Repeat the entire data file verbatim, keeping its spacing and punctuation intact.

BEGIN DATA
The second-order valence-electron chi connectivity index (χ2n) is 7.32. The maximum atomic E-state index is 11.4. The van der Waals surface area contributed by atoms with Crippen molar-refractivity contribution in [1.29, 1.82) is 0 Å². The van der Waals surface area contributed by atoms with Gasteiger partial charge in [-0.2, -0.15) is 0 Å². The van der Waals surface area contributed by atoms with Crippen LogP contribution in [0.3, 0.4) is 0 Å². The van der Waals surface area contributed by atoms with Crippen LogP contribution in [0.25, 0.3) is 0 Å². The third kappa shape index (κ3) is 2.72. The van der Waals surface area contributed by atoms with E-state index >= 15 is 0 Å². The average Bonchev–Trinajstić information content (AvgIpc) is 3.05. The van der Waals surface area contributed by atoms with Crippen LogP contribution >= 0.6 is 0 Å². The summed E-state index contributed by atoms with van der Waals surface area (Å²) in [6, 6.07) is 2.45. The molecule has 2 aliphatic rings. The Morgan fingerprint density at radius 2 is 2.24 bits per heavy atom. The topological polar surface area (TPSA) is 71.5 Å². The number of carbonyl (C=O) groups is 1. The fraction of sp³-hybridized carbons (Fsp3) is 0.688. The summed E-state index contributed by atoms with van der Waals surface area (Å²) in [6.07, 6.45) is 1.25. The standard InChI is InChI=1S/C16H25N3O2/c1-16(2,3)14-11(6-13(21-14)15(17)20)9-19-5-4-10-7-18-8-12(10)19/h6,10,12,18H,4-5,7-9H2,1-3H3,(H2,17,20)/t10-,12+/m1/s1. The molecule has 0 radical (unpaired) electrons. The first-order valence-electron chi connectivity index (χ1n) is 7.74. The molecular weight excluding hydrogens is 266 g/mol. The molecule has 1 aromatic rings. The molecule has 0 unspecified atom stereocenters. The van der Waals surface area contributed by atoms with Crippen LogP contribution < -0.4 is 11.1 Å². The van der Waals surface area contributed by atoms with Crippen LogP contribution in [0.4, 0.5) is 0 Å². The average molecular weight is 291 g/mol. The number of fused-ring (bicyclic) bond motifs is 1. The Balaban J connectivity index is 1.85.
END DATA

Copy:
The second-order valence-electron chi connectivity index (χ2n) is 7.32. The maximum atomic E-state index is 11.4. The van der Waals surface area contributed by atoms with Crippen molar-refractivity contribution in [1.29, 1.82) is 0 Å². The van der Waals surface area contributed by atoms with Gasteiger partial charge in [-0.2, -0.15) is 0 Å². The van der Waals surface area contributed by atoms with Crippen LogP contribution in [0.3, 0.4) is 0 Å². The van der Waals surface area contributed by atoms with Crippen LogP contribution in [0.25, 0.3) is 0 Å². The third kappa shape index (κ3) is 2.72. The van der Waals surface area contributed by atoms with E-state index >= 15 is 0 Å². The average Bonchev–Trinajstić information content (AvgIpc) is 3.05. The van der Waals surface area contributed by atoms with Crippen LogP contribution >= 0.6 is 0 Å². The summed E-state index contributed by atoms with van der Waals surface area (Å²) in [6, 6.07) is 2.45. The molecule has 2 aliphatic rings. The Morgan fingerprint density at radius 2 is 2.24 bits per heavy atom. The topological polar surface area (TPSA) is 71.5 Å². The number of carbonyl (C=O) groups is 1. The fraction of sp³-hybridized carbons (Fsp3) is 0.688. The summed E-state index contributed by atoms with van der Waals surface area (Å²) in [6.07, 6.45) is 1.25. The standard InChI is InChI=1S/C16H25N3O2/c1-16(2,3)14-11(6-13(21-14)15(17)20)9-19-5-4-10-7-18-8-12(10)19/h6,10,12,18H,4-5,7-9H2,1-3H3,(H2,17,20)/t10-,12+/m1/s1. The molecule has 0 radical (unpaired) electrons. The first-order valence-electron chi connectivity index (χ1n) is 7.74. The molecular weight excluding hydrogens is 266 g/mol. The molecule has 1 aromatic rings. The molecule has 0 unspecified atom stereocenters. The van der Waals surface area contributed by atoms with Crippen LogP contribution < -0.4 is 11.1 Å². The van der Waals surface area contributed by atoms with Crippen LogP contribution in [0.4, 0.5) is 0 Å². The average molecular weight is 291 g/mol. The number of fused-ring (bicyclic) bond motifs is 1. The Balaban J connectivity index is 1.85.